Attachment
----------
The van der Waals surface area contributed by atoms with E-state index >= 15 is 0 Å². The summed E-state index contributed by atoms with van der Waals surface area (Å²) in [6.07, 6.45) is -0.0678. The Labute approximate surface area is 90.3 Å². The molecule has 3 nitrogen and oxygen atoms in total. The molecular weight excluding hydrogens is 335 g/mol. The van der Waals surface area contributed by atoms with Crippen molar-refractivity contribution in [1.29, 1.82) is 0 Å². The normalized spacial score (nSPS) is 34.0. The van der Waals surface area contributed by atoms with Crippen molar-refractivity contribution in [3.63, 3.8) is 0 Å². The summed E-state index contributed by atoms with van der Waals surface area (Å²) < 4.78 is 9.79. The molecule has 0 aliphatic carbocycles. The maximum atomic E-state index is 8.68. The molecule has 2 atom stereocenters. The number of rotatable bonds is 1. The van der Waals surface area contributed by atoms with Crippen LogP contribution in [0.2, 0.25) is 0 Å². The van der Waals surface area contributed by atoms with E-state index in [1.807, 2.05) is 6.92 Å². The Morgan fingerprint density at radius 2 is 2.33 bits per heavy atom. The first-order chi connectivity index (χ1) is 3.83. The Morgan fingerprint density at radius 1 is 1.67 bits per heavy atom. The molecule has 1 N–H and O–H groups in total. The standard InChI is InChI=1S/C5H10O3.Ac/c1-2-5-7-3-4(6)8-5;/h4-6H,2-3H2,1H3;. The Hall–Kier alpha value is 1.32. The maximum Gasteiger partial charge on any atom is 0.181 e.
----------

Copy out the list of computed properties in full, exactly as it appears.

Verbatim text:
The van der Waals surface area contributed by atoms with E-state index >= 15 is 0 Å². The summed E-state index contributed by atoms with van der Waals surface area (Å²) in [6.07, 6.45) is -0.0678. The Labute approximate surface area is 90.3 Å². The molecule has 3 nitrogen and oxygen atoms in total. The molecular weight excluding hydrogens is 335 g/mol. The van der Waals surface area contributed by atoms with Crippen molar-refractivity contribution in [1.29, 1.82) is 0 Å². The normalized spacial score (nSPS) is 34.0. The van der Waals surface area contributed by atoms with Crippen molar-refractivity contribution in [3.63, 3.8) is 0 Å². The summed E-state index contributed by atoms with van der Waals surface area (Å²) < 4.78 is 9.79. The molecule has 0 aliphatic carbocycles. The maximum atomic E-state index is 8.68. The molecule has 2 atom stereocenters. The number of rotatable bonds is 1. The van der Waals surface area contributed by atoms with Crippen LogP contribution in [0.2, 0.25) is 0 Å². The van der Waals surface area contributed by atoms with E-state index in [1.807, 2.05) is 6.92 Å². The Morgan fingerprint density at radius 2 is 2.33 bits per heavy atom. The first-order chi connectivity index (χ1) is 3.83. The Morgan fingerprint density at radius 1 is 1.67 bits per heavy atom. The molecule has 1 N–H and O–H groups in total. The standard InChI is InChI=1S/C5H10O3.Ac/c1-2-5-7-3-4(6)8-5;/h4-6H,2-3H2,1H3;. The Hall–Kier alpha value is 1.32. The maximum Gasteiger partial charge on any atom is 0.181 e.